Law Enforcement Detective and CEO of KidsPlay Foundation, Kal Dosanjh, explains that parents sometimes only see the broader issues from a bird’s-eye perspective, unaware of more intricate problems. Therefore, parents may think that they are involved, but they are not in the know. “Lots of times, I see parents using sports clubs as babysitting clubs. Do you really believe that your child will come home and share? This is especially an issue in the South Asian community, where we don’t have open lines of communication and parents are seen as authoritarian figures.”, thought-provokingly suggests Dosanjh. He urges parents and children to build rapport with each other, on a bedrock of trust, encouragement, love, and support, enabled by quality family time spent together.
Of course, this does not free coaches of their responsibilities. Coaches and trainers must understand that they are important role-models and parental figures for youth. Beyond athletic training, coaches must teach youth about real life skills, sportsmanship, professionalism, and proper etiquette, including respect. Founder and President of KidsPlay, Kiran Toor, believes that the onus falls onto the larger community as well, “It is extremely important that we all come to strategize solutions. Education is key and everything starts at home. Not only do we need to educate parents and guardians, but we are also constantly getting large flows of immigrants, who we should both welcome and educate. Most importantly, we need to hear from those who have firsthand experienced such issues.”
Although giving victims a voice is vital, such topics are taboo in our communities and there is much work to be done in regard to creating a safe space for impacted individuals to speak up and seek help. According to Dr. Kang, no matter how minor an experience may seem, any abuse can have a lasting impact and can be traumatic, more so if there has been a breach of trust. For example, in sports, we are not expecting people we entrust to betray our faith. Dr. Kang recommends, “If you have experienced abuse, the bare minimum would be a conversation with a professional – be it a family doctor, counselor, or psychologist. The goal is just to screen for symptoms like anxiety, lack of sleep, or depression. This can effectively help manage some of the more long-term implications.” Timely healing should be prioritized to avoid further damage.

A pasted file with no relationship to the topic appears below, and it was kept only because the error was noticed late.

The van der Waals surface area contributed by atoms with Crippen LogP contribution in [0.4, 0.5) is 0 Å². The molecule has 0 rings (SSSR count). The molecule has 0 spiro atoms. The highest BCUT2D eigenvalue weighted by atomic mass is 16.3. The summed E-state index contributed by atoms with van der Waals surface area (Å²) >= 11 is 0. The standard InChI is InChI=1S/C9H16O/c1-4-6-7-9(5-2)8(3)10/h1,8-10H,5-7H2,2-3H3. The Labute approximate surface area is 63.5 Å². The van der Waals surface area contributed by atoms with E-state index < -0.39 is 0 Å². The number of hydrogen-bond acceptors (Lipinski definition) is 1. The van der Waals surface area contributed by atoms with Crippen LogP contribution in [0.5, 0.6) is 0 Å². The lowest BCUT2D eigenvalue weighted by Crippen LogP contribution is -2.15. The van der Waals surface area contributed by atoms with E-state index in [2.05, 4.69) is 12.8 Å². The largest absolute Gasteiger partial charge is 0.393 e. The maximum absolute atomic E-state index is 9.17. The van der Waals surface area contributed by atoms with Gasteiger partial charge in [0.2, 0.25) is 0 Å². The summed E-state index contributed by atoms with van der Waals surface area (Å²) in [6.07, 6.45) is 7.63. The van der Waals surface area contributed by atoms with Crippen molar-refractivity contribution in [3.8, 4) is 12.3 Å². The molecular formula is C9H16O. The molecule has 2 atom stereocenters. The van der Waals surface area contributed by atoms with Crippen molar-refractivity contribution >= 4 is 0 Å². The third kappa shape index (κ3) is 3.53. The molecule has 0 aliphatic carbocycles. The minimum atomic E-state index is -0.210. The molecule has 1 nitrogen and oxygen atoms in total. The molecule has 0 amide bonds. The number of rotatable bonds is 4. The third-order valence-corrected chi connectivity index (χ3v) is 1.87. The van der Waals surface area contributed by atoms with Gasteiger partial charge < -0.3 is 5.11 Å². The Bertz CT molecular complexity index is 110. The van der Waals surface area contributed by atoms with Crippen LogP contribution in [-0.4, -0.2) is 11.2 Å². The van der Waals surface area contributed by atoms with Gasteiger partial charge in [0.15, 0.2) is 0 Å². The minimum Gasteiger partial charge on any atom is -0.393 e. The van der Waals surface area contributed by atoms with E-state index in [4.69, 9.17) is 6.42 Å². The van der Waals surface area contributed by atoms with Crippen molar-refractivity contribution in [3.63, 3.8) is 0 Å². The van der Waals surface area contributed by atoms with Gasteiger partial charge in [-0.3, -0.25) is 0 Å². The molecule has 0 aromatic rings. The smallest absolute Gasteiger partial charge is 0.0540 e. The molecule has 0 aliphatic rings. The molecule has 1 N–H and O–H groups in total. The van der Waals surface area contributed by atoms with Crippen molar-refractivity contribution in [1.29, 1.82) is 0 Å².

SportMedBC’s Executive Director, Robert Joncas, also shines light on resources for youth and children. He points out that the BC Helpline for Children, VictimLinkBC, and ResilienceBC are good resources to tap into. “Anytime that a child is in doubt, or anytime that a child believes that he or she has been abused or neglected, this might mean that they need help. As leaders, we need to inform and educate children about what they deserve as treatment, and about their rights.”, details Joncas.
While being aware of available resources is crucial, the solution does not lie in building distrust or resentment against sports organizations. It must be recognized that sports are woven into our cultural fabric and contribute immensely to our communities. Sports teams are instrumental to developing useful life skills and fostering connections. Registered Massage Therapist, Ustat Chhabra, plays with BC Tigers Liverpool, as part of the Vancouver Metro Soccer League. He highlights, “Mental health is important for young athletes. Organized sports are an effective way of relieving stress, having fun, and keeping youth away from risky activities that can put them in danger.”
Recognizing the positive benefits of sports organizations and proactively building resources to address issues, both go hand in hand for creating a safe atmosphere for youth. Conversations need to be had in the public sphere, rather than dismissing such topics out of shame or hesitation. At home, proactively involved parents need to create collaborative and welcoming spaces, while coaches also must uphold their responsibilities to mentor young athletes.
By creating such a powerful network of support, youth will be empowered to reach their full potential and thrive in an environment that builds champions!